- Recommend a nerve conduction study: Another variation of electromyogram, a nerve conduction study involves taping two electrodes to the skin. A slight shock is then sent through the median nerve to determine if the impulses are slowed.
Carpal Tunnel Treatment Options
Following your diagnosis, Dr. Vagner will determine the most effective course of treatment. Typically, he will begin with conservative methods, such as bracing and cortisone injections. These treatments can help to reduce swelling, inflammation, and discomfort.
If they do not prove effective, Dr. Vagner will usually recommend surgery. During this process, he will make an incision in the ligament that is pressing down on your median nerve. As you recover, the ligament will usually heal with more room for this nerve. Dr. Vagner offers two types of carpal tunnel surgery: endoscopic and open.
- Endoscopic carpal tunnel surgery: During this minimally invasive procedure, Dr. Vagner will create tiny incisions in the hand or wrist. Next, a small optical tube (endoscope) will be inserted through the incisions to access your nerve and cut the ligament. This treatment typically involves a very fast recovery.
- Open carpal tunnel surgery: This type of procedure requires a larger incision, usually placed across your palm. Once the area is accessed, Dr. Vagner cuts the ligament to free the problematic nerve. Open surgery may be the best option if you have larger hands. This method requires a longer recovery period compared to endoscopic carpal tunnel release.
Both endoscopic and open surgical techniques are designed to achieve similar goals. During your initial consultation with Dr. Vagner, he will help you determine which treatment option will most effectively meet your needs.
Recovery after Carpal Tunnel Surgery
Immediately following your carpal tunnel release, it is beneficial to raise your hand above your heart and move your fingers. This will help alleviate swelling and prevent stiffness. As with any surgical procedure, patients can expect some degree of discomfort and inflammation. These side effects can be mitigated with prescription medications and over-the-counter pain relievers.
Grip and pinch strength is typically regained approximately two to three months after your procedure. In severe cases, however, this could take up to one year.
Depending on you specific case, you may need to wear a wrist brace or splint for several weeks. During this time, you can still use your hand for light activities, such as light lifting, driving, and self-care. You may need to take time off of work or switch to lighter job duties while you are recovering. Dr. Vagner will talk with you in detail about your restrictions.
As aforementioned, endoscopic surgery requires less recovery time. If you had open carpal tunnel surgery, you will need to wear dressings over the incision for two days. After this time, you should only need an adhesive bandage. In about 10 days, Dr. Vagner will remove your stitches. You should avoid heavy lifting for about two weeks. Once you have made a full recovery, you can experience completely restored strength and range of motion.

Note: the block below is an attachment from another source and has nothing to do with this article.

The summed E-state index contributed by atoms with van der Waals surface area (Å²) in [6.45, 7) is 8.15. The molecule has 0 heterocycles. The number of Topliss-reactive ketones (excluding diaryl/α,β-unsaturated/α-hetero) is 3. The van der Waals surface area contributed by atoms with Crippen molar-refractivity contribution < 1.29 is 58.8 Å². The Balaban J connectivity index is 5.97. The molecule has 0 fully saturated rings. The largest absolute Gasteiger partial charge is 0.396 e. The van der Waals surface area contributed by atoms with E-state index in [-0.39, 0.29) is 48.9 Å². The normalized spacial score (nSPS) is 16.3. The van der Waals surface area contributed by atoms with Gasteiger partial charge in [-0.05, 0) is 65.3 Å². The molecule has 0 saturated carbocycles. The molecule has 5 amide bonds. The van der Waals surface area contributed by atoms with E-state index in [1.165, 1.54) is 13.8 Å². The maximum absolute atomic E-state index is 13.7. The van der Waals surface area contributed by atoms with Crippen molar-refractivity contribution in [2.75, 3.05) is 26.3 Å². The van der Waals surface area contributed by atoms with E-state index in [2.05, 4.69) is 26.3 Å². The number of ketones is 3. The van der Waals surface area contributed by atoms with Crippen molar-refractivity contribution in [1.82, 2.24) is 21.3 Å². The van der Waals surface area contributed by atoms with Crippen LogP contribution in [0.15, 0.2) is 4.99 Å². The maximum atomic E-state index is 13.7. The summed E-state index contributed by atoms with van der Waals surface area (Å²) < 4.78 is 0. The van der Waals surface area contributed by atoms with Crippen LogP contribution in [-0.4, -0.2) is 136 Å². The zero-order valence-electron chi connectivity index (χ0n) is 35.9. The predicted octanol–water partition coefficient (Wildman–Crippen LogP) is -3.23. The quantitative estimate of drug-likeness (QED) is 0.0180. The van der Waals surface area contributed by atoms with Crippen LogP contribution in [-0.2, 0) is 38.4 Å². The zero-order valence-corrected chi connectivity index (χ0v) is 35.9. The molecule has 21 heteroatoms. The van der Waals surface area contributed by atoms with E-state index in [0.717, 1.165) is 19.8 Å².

Preventing Carpal Tunnel Syndrome
Currently, there are no established methods to prevent the development of carpal tunnel syndrome. However, wrist and hand strain can be significantly reduced by following a few guidelines:
- Take breaks often: Alternate tasks whenever possible to prevent prolonged repetitive motion. Periodically, gently stretch the hands and wrists.
- Improve your posture: Incorrect posture can roll the shoulders forward. As a result, the neck and shoulder muscles are shortened, compressing nerves in the process. This can cause a domino effect of issues, eventually affecting your hands, wrists, and fingers.
- Pay attention to form: When working at a computer, try keeping the wrists in a middle position rather than bending them all the way up or down. In addition, your keyboard should be at elbow height or slightly lower.
- Relax your grip: When writing for prolonged periods of time, use a large pen with free-flowing ink. You can even add a soft grip adapter if desired.
- Reduce force: When typing, hit the keys softly. Excessive force can exacerbate carpal tunnel syndrome.
- Invest in a comfortable computer mouse: If your current mouse strains your wrist, switch to a more comfortable, ergonomic option.
- Keep your hands warm: You are more likely to develop stiffness and pain in a cold environment. If you are unable to control the temperature in your office space, invest in a pair of fingerless gloves to keep the wrists and hands warm.
Gregg A. Vagner, M.D.
Dr. Vagner is a double board-certified orthopedic and hand surgeon who combines the latest research and techniques to treat the hands, wrists, and elbows. His accolades and roles in his field include:
- Distinguished Surgeon of the Year Award - Austin Area Association of Perioperative Medicine
- Clinical Assistant Professor of Surgery in Perioperative Care - Dell Medical School
- Hand Surgery Consultant - University of Texas Athletic Department